Microblogging & You: Why Microblogging is the Future

Written by Miakela Santini

CW’s breakout hit Gossip Girl is a drama of opulent high school students, narrated by an omniscient, but anonymous “Gossip Girl”. With satirical text-message, she keeps her subscribers up to date on all the latest of New York’s socialite. The episodes were hugely popular and raved about by teens and college students of both genders.

The idea of immediately accessible gossip intrigues many Americans, “Gossip Girl” fans or not. In many ways, this power has filtered down from Upper East Siders and teen dramas, and now everyone can become “Gossip Girl” with social, Internet networks. One of newest gossip-machines is Twitter.

According to the New York Times, “It’s one of the fastest-growing phenomena on the Internet.” Its website says, “Twitter is a privately funded startup with offices in the SoMA neighborhood of San Francisco, CA. Started as a side project in March of 2006, Twitter has grown into a real-time short messaging service that works over multiple networks and devices.”

Available for access on the computer or cell-phones, Twitter-ers can let everyone know what’s going on in 140 characters, every second of every day. However, Twitter puts a spin on the Gossip Girl story. Instead of reading the hottest updates on others, you give what’s hot (or what’s not) about yourself and follow your friends as they do the same.

From the Twitter website: “Twitter is a service for friends, family, and co–workers to communicate and stay connected through the exchange of quick, frequent answers to one simple question: What are you doing?”

Gone are the days when you morn over seclusion in an office; demand your friends to follow where you are and what you are doing. But watch out! Make sure you follow your Twitter-pals and leave replies, or they may not do the same for you.

This scenario may sound all-too-familiar for Facebook and MySpace users. The “Update” tool in these social networks, as many of us know, reads: “What are you doing right now.” (That’s “what arrr ye doin’ right now?” in Facebook Pirate Language).

However, Twitter appeals to a different user than other sites. Twitter’s users are more frequently people working in offices. Just as MySpace reaches across the great divide of clicks in high school and Facebook provides for the waning social life of college students, Twitter’s design meets the needs of busy corporate employees.

The site is simple enough for the most time-crunched person, or the most technologically impaired. With only two main pages (which are as redundant as Facebook’s Name page and Home page), it would be hard to get lost in Twitter. It is perfect for those who cannot waste time sifting through albums, events, invitations and applications.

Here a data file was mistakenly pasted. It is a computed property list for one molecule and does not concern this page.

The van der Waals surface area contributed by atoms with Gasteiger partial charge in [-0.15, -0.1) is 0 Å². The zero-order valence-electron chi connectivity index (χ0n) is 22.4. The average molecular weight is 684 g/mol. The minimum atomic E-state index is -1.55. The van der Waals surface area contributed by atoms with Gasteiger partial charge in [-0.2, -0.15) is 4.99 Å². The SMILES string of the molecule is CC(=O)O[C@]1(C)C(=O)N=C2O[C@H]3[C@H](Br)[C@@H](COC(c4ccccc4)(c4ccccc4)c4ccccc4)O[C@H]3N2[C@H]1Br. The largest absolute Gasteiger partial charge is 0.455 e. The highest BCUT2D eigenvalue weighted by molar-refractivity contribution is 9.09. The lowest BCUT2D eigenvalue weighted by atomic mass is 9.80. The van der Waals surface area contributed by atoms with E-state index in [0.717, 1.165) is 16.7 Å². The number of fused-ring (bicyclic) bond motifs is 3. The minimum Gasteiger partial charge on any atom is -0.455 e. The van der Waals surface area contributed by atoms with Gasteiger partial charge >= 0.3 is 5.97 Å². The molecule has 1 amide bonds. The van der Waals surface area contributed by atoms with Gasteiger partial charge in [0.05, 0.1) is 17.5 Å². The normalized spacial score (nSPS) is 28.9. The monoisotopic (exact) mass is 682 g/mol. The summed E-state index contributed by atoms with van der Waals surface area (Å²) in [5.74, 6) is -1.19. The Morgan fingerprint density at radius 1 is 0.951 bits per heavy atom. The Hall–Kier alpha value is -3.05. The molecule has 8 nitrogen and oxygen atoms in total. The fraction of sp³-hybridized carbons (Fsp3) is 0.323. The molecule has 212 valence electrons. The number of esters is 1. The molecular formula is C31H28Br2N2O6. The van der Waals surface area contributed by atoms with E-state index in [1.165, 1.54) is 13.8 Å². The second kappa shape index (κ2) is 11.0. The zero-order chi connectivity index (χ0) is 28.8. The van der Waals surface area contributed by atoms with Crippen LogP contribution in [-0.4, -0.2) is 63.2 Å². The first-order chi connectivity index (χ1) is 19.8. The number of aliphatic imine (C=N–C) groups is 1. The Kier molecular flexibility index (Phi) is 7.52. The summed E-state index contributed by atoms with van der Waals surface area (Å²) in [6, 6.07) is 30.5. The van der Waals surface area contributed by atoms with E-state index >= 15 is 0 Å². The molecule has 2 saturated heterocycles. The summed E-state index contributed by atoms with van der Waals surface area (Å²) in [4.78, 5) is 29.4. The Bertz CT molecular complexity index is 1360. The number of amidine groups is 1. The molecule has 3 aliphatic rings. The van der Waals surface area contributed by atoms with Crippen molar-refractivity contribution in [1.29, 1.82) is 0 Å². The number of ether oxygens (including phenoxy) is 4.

Twitter addresses the legitimate question, what are those crazy applications for anyways? It responds to the social concern that we only really want to know where you are and what you’re doing. The website explains its purpose: “Why? Because even basic updates are meaningful to family members, friends, or colleagues—especially when they’re timely. Eating soup? Research shows that moms want to know. Running late to a meeting? Your co–workers might find that useful. Partying? Your friends may want to join you.”

This proves that not only is Twitter social and fun, it could save your job.

Wired quotes that the site is “Incredibly useful.”

Not convince? Even Nicholas Carr, author and technologist said, “Twitter is the telegraph system of Web 2.0.”

Not only can you keep up with acquaintances, Twitter also has a search database where you can view updates of any Twitter user on any issue. The search tool will take any keyword and find all the latest updates that contain your word, loading all the newest as you view the site. No word is impossible for this search. From “Lonely boy” to “Queen Bee,” if you want it, you’ll find it.

One hot search result is Election 08. Updates with political keywords scroll like Star Wars movie credits down the blog page.

Their site explain the process: “We’re filtering hundreds of Twitter updates per minute to create a new source for gathering public opinion about the election and a new way for you to share your thoughts.”

Really, what better place to read the concerns of everyday Americans and be persuaded by intriguing arguments and intellectual viewpoints? All one line, keep in mind.

But Twitter has even more versatile uses than gossip, saving your job and keeping in touch with the latest issues; it can also help you sell your stuff. Think of it, a garage sale on your cell phone. Just a few examples of the hundreds of items being sold from the updates status include, iphones, homes, puppies, and people. As one anonymous user said, “I’m for sale. Direct message me with your offer”).

Twitter invites new users with the following: “The New York Times calls Twitter ’one of the fastest-growing phenomena on the Internet.’ TIME Magazine says, ‘Twitter is on its way to becoming the next killer app,’ and Newsweek noted that ‘Suddenly, it seems as though all the world’s a-twitter.’ What will you think?”

Think of a networking basis that keeps you hyper-involved with your friends, your family, your world. Think of receiving updates from your stepbrother 150 miles away telling you that he’s eating a sandwich. As Gossip Girl would say, “Spotted: A generation caught in the web of gossip and updates.”

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One Response to Microblogging & You: Why Microblogging is the Future

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